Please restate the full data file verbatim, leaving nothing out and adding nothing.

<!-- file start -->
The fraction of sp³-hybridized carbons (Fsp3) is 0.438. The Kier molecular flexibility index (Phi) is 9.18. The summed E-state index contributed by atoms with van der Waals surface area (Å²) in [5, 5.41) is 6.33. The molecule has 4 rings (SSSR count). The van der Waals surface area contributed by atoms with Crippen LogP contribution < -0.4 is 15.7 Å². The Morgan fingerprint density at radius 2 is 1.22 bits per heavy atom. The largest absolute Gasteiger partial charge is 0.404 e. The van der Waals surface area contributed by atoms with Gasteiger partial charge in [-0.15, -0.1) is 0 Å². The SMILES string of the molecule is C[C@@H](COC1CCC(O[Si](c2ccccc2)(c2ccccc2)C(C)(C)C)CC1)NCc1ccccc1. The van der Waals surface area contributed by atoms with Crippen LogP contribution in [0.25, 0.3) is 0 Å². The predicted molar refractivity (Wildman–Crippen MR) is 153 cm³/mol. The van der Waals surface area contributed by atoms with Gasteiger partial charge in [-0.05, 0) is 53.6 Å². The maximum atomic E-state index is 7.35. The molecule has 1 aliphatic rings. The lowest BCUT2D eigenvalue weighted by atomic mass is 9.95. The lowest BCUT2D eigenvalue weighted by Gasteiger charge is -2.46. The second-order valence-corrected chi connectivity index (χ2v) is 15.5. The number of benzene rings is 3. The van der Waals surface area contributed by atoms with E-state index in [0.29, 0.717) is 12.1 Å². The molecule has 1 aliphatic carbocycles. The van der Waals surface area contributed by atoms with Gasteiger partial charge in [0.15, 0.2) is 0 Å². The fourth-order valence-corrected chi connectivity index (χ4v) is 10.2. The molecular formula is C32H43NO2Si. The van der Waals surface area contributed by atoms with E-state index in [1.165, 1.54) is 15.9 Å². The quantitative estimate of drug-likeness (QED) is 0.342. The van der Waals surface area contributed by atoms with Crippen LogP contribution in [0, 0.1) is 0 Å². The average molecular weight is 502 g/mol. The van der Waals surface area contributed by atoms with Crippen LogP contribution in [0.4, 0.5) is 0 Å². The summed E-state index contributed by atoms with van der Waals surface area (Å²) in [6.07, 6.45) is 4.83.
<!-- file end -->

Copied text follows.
The fraction of sp³-hybridized carbons (Fsp3) is 0.438. The Kier molecular flexibility index (Phi) is 9.18. The summed E-state index contributed by atoms with van der Waals surface area (Å²) in [5, 5.41) is 6.33. The molecule has 4 rings (SSSR count). The van der Waals surface area contributed by atoms with Crippen LogP contribution < -0.4 is 15.7 Å². The Morgan fingerprint density at radius 2 is 1.22 bits per heavy atom. The largest absolute Gasteiger partial charge is 0.404 e. The van der Waals surface area contributed by atoms with Gasteiger partial charge in [-0.15, -0.1) is 0 Å². The SMILES string of the molecule is C[C@@H](COC1CCC(O[Si](c2ccccc2)(c2ccccc2)C(C)(C)C)CC1)NCc1ccccc1. The van der Waals surface area contributed by atoms with Crippen LogP contribution in [0.25, 0.3) is 0 Å². The predicted molar refractivity (Wildman–Crippen MR) is 153 cm³/mol. The van der Waals surface area contributed by atoms with Gasteiger partial charge in [-0.05, 0) is 53.6 Å². The maximum atomic E-state index is 7.35. The molecule has 1 aliphatic rings. The lowest BCUT2D eigenvalue weighted by atomic mass is 9.95. The lowest BCUT2D eigenvalue weighted by Gasteiger charge is -2.46. The second-order valence-corrected chi connectivity index (χ2v) is 15.5. The number of benzene rings is 3. The van der Waals surface area contributed by atoms with E-state index in [0.29, 0.717) is 12.1 Å². The molecule has 1 aliphatic carbocycles. The van der Waals surface area contributed by atoms with Gasteiger partial charge in [0.15, 0.2) is 0 Å². The fourth-order valence-corrected chi connectivity index (χ4v) is 10.2. The molecular formula is C32H43NO2Si. The van der Waals surface area contributed by atoms with E-state index in [1.165, 1.54) is 15.9 Å². The quantitative estimate of drug-likeness (QED) is 0.342. The van der Waals surface area contributed by atoms with Crippen LogP contribution in [0, 0.1) is 0 Å². The average molecular weight is 502 g/mol. The van der Waals surface area contributed by atoms with Crippen LogP contribution in [0.4, 0.5) is 0 Å². The summed E-state index contributed by atoms with van der Waals surface area (Å²) in [6.07, 6.45) is 4.83.